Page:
Day 3: Flying into Norway, and driving up to Jotunheimen National Park

Having had enough of flat lands and good weather, we flew into Oslo, where we were greeted at the airport (unexpectedly) by my Norwegian friend Trond and his Aussie friend Adam. Adam had flown in from Australia the previous day, but his bags had not. After getting one of the two bags later that day - of course, the one without his mountain gear - they came to the airport to pick us up, but we still had to wait for Adam's stuff. Fortunately, the wait wasn't too bad: we went to Trond's place for a few minutes, dropped off our sneakers (just to make sure we wouldn't have any dry, comfortable shoes when our hiking boots got wet), and went to pick up Adam's stuff at the airport. British Airways hadn't quite succeeded - they managed to lose his sleeping bag - but with an extra stop planned to buy a new sleeping bag on BA's dime, we were on our way.

As mentioned, a slight change in the landscape. This is most of the way to Jotunheimen - probably near Lom.

If you look closely, I think you can see the Golden Gate Bridge.

A stave church in Lom. After 10 days in Norway, I don't think I really know what the definition of a stave church is (ignorant Jew!), but this is what they look like. This one is, of course, quite old: 12th or 13th century, I think.

A warm, accomodating landscape. This day was the best weather we'd have for a while (seriously).

The first of many waterfalls we'd see in Norway. Mountains + lots of rain + glacier runoff = waterfall heaven. There were lots of waterfalls off the side of the road that would be the centerpiece of a day hike in California, but didn't even merit mention in Norway. On the other hand, when I go to work today, I'll ride my bike, and I'm not going to bring my rain jacket or my umbrella.

The valley at Spiterstulen, in Jotunheimen. We arrived there in the evening; even in August, it didn't get dark until around 10:30 PM.

As I mentioned this was the best weather we'd get. But as you can tell from Elaine's attire, it wasn't 30 C anymore.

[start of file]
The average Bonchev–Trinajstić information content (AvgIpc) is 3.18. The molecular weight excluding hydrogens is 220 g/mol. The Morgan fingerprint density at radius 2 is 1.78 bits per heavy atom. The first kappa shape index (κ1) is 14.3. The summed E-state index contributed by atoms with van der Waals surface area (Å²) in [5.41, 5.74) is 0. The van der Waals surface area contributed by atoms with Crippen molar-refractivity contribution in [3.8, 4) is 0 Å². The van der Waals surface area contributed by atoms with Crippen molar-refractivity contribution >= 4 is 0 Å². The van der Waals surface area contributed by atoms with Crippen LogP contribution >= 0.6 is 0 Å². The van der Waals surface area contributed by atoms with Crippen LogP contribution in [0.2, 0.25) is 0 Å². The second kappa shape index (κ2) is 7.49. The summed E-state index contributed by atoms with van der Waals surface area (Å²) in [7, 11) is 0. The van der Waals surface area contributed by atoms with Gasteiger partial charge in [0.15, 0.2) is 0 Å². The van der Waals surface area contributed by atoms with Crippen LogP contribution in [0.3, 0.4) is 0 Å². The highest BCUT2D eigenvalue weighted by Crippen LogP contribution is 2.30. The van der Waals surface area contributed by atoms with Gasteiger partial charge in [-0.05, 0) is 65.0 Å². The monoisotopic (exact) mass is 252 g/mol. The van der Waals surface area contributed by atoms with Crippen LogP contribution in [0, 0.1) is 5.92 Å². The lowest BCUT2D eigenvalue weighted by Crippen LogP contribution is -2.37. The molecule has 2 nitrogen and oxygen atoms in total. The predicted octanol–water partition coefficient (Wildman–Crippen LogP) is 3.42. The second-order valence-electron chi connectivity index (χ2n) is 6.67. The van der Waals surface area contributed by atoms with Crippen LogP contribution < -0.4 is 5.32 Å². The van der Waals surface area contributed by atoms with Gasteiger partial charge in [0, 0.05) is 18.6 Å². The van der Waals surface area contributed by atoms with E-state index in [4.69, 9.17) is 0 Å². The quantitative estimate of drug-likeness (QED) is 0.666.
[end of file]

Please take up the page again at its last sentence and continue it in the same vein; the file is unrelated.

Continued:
On the bridge crossing a river by Spiterstulen.

I don't think they have too many drought issues in Norway.

I guess it does get dark eventually.

Day 4: Climbing Galhopiggen

Spiterstulen was a lot closer to being a resort than I expected. We slept in bunk beds and shared showers, but got pretty nice and extensive breakfasts and dinners. We quickly figured out that the exchange rate was not in our favor, even more so than in Denmark. Breakfast, a buffet with cereals, bread, jams, and lots of canned fish products, was 100 Kroner - almost $15. And dinner, a nice simple meal of meat, potatoes, and steamed veggies, cost over $30 per person.

Alas, we had access to some unbelievable scenery, and some great hikes. After a leisurely breakfast our first morning, Trond, Adam, Elaine, and I headed up Norway's highest peak, Galdhopiggen. Mind you, that's not like climbing Everest - it's only 2469 meters, or a little over 8000 feet, and we were starting at around 1100 meters. But it's still a challenging day hike.

The lodge at Spiterstulen, seen from above.

Trond's friend Adam, an Aussie who, coincidentally, is currently at Stanford, getting his doctorate.


This is a great example of the kind of weather we got climbing Galdhopiggen. At low altitudes, a fair number of clouds, but some sun getting through. At the peaks, though, everything was covered with clouds, leading to very low visibility.

First of a number of glacier shots. This glacier is probably below 2000 meters, which tells you a little bit about the climate in Norway. Note the blue tints in the glacier.

Getting to the top...

Elaine, with stunning waterfalls, steep mountains, and twisting valleys behind her. Unfortunately, the view was a bit impaired.

At the top of Galdhopiggen, there's a heated hut which sells tea, coffee, candy, and the like. I kind of feel like that's cheating, but I guess people go for it. Galdhopiggen is a pretty popular hike, and we saw quite a few people at the top.

Getting back down out of the clouds.